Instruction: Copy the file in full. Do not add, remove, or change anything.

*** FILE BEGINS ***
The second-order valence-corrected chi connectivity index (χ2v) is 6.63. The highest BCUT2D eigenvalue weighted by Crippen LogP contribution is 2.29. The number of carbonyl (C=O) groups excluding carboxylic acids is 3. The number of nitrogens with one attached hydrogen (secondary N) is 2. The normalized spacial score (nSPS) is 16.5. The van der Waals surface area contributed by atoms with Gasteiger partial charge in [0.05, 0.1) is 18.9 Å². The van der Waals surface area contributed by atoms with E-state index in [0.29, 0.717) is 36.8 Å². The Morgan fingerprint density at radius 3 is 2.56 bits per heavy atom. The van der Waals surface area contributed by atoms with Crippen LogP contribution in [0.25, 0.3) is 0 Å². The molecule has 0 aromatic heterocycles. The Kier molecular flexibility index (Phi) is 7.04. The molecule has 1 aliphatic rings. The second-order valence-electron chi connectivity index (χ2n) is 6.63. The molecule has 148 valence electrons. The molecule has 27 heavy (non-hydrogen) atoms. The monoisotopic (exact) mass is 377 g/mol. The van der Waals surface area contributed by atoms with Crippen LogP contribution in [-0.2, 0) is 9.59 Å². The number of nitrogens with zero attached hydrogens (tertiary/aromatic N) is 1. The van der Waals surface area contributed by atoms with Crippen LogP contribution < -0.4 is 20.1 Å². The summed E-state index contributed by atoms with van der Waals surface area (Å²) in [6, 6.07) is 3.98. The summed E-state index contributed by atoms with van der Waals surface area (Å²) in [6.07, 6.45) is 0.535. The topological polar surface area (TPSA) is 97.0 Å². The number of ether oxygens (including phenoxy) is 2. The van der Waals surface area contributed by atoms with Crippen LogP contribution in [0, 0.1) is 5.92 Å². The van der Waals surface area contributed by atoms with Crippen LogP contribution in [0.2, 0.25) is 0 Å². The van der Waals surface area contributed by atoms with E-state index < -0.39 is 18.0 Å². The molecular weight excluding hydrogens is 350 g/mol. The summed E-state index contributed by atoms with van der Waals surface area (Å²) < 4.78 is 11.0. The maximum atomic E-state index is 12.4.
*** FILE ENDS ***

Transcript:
The second-order valence-corrected chi connectivity index (χ2v) is 6.63. The highest BCUT2D eigenvalue weighted by Crippen LogP contribution is 2.29. The number of carbonyl (C=O) groups excluding carboxylic acids is 3. The number of nitrogens with one attached hydrogen (secondary N) is 2. The normalized spacial score (nSPS) is 16.5. The van der Waals surface area contributed by atoms with Gasteiger partial charge in [0.05, 0.1) is 18.9 Å². The van der Waals surface area contributed by atoms with E-state index in [0.29, 0.717) is 36.8 Å². The Morgan fingerprint density at radius 3 is 2.56 bits per heavy atom. The van der Waals surface area contributed by atoms with Crippen LogP contribution in [0.25, 0.3) is 0 Å². The molecule has 0 aromatic heterocycles. The Kier molecular flexibility index (Phi) is 7.04. The molecule has 1 aliphatic rings. The second-order valence-electron chi connectivity index (χ2n) is 6.63. The molecule has 148 valence electrons. The molecule has 27 heavy (non-hydrogen) atoms. The monoisotopic (exact) mass is 377 g/mol. The van der Waals surface area contributed by atoms with Crippen LogP contribution in [-0.2, 0) is 9.59 Å². The number of nitrogens with zero attached hydrogens (tertiary/aromatic N) is 1. The van der Waals surface area contributed by atoms with Crippen LogP contribution < -0.4 is 20.1 Å². The summed E-state index contributed by atoms with van der Waals surface area (Å²) in [6, 6.07) is 3.98. The summed E-state index contributed by atoms with van der Waals surface area (Å²) in [6.07, 6.45) is 0.535. The topological polar surface area (TPSA) is 97.0 Å². The number of ether oxygens (including phenoxy) is 2. The van der Waals surface area contributed by atoms with Crippen LogP contribution in [0, 0.1) is 5.92 Å². The van der Waals surface area contributed by atoms with Crippen LogP contribution in [0.2, 0.25) is 0 Å². The van der Waals surface area contributed by atoms with E-state index < -0.39 is 18.0 Å². The molecular weight excluding hydrogens is 350 g/mol. The summed E-state index contributed by atoms with van der Waals surface area (Å²) < 4.78 is 11.0. The maximum atomic E-state index is 12.4.